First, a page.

Yesterday, I was angry with God. I thought, why must it be so hard? Is it because I am black, or is it because I am a woman?
And I know that this is not so. Because God does not reward, nor punish people, neither with good, nor with bad. Neither does God punish our enemies on our behalf.
We attract to ourselves, all that we experience.
And some may say, “well you can say that, because you always seem to have something to be grateful for in your Gratitude Journal.” And I would tell them, “I remember the day I spent eight hours in meditation, deciding whether I wanted to be a successful failure, whether I wanted to call up on all my “bad” experiences, my childhood, and make it my life story. I did not! Because I would be living a lie.
When they told me, that as a child I use to wash a basin of clothes by myself, and that I was abused, I did not remember that. What I remembered was, washing a basin of clothes by myself, and listening to the release of Nelson Mandela on my Walkman while tears of joy streamed down my face. That is what I remember, and I would not give that experience up, for a million dollars. Well, maybe one million.
When they told me that I use to eat half a chicken wing as my dinner, and that was unfair, I did not remember that. What I remembered was skipping, not walking or running, up the road to buy one pound of chicken-backs, and having just enough, to buy a chocolate bonbon biscuit, which I enjoyed to the fullest. Then skipping back home, singing, then picking every leaf in the back yard, green bananas, breadfruit and limes from the garden to make the most awesome meals. I would not give up the fact that I have learnt to cook like any master chef for a million dollars. Well, maybe if it was a direct debit.
When I did not see, or speak to my mother, for seven years, such that I could not even call her mommy, on her reappearance in my life, I was supposed to be sad, to be damaged, to never forgive or forget. But all I remembered was, me having imaginary concerts in the backyard, by myself, singing and dancing with the trees, to vintage Soca and conscious reggae. I would not give up the blessing of having an open mind, not hampered by parental influence, for a million dollars. Well, maybe if it was in cash.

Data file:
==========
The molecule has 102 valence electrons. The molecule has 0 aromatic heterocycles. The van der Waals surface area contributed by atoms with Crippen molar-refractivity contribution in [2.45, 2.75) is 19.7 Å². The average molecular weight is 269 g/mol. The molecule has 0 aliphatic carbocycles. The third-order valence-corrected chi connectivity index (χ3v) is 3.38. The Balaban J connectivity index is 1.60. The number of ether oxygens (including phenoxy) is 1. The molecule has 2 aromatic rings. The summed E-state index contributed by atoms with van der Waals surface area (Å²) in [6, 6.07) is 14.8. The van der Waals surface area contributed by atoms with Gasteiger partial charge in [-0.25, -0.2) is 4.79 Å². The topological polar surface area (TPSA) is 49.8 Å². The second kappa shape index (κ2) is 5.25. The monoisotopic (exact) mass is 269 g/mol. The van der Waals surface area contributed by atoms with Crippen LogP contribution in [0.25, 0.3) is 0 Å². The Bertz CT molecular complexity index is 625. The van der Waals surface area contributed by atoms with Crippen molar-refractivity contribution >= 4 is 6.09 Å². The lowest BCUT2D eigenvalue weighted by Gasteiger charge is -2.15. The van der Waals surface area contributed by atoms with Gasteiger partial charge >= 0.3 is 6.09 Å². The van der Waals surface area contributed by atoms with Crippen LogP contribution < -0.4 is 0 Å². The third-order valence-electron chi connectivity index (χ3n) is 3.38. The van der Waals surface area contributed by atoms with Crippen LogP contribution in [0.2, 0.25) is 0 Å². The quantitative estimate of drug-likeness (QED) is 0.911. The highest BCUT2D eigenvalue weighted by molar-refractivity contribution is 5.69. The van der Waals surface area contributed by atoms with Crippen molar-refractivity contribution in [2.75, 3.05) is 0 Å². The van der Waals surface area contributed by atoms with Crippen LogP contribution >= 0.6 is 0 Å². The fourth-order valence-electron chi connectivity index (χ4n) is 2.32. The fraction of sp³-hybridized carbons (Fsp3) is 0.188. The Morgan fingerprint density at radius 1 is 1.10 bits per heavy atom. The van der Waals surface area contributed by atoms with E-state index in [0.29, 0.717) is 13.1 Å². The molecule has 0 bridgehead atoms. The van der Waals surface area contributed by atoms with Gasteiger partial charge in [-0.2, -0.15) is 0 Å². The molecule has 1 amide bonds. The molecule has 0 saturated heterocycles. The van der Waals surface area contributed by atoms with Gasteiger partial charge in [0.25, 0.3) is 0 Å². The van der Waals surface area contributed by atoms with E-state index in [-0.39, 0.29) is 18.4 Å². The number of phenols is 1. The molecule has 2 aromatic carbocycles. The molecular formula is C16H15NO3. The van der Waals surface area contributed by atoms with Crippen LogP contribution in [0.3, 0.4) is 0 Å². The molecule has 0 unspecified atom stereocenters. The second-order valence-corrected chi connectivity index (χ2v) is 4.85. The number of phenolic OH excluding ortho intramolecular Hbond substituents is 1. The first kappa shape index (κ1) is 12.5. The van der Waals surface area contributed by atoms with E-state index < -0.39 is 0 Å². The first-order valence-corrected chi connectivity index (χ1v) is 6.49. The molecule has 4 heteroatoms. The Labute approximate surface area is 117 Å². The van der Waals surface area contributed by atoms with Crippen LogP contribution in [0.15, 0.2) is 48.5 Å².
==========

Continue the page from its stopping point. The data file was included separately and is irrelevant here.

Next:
When I did not grow up with my father, I was supposed to be damaged. I should have had daddy issues, but I did not. I could not claim that, and not be living a lie. Because even though I have seen my father for a handful of days in my life, and spoken to him even less, I learnt from him one of the greatest lessons of my life. I learnt that I had to take care of myself and not to depend on another to do that. That, is a million-dollar lesson.
When my friend Andrea Marcellin and I use to feed all the members of our church on Sundays, and stay without food, because there was not enough, I should have felt hungry, depressed and poor. But I did not. I remembered the joy of peeping to see everyone clean off their plates, then chatting and laughing until evening service. Would I give that up for one million? Well, maybe if it was a bank transfer.
I should have developed an inferiority complex when they told me that I was neglected. When they said your mother should have taken you to the dentist. But I did not feel that way, even though I never smiled through school, it never stop me finding love. I have been blessed to have been in love and to have been loved. So, I cannot give up my experiences and claim to have a sad story. Because I do not.
Even though they say, “sad story sells,” I have been happy. With the little I’ve had, I have been happy. Many people try to get rich in the hope of gaining happiness, only to realise that money cannot buy happiness. So, when you have happiness, be careful how much you accept, in return for your happiness.
We have come to life to gain experiences, to live, and to be happy, if you have that, you are already half way there. Rise above your sad stories, leave them behind, do yourself a favour, and be happy. It is the best gift, you can give to yourself and the best offering, you can bring to your God.
Joyce Louison (Always Grateful)
New Thought Movement UK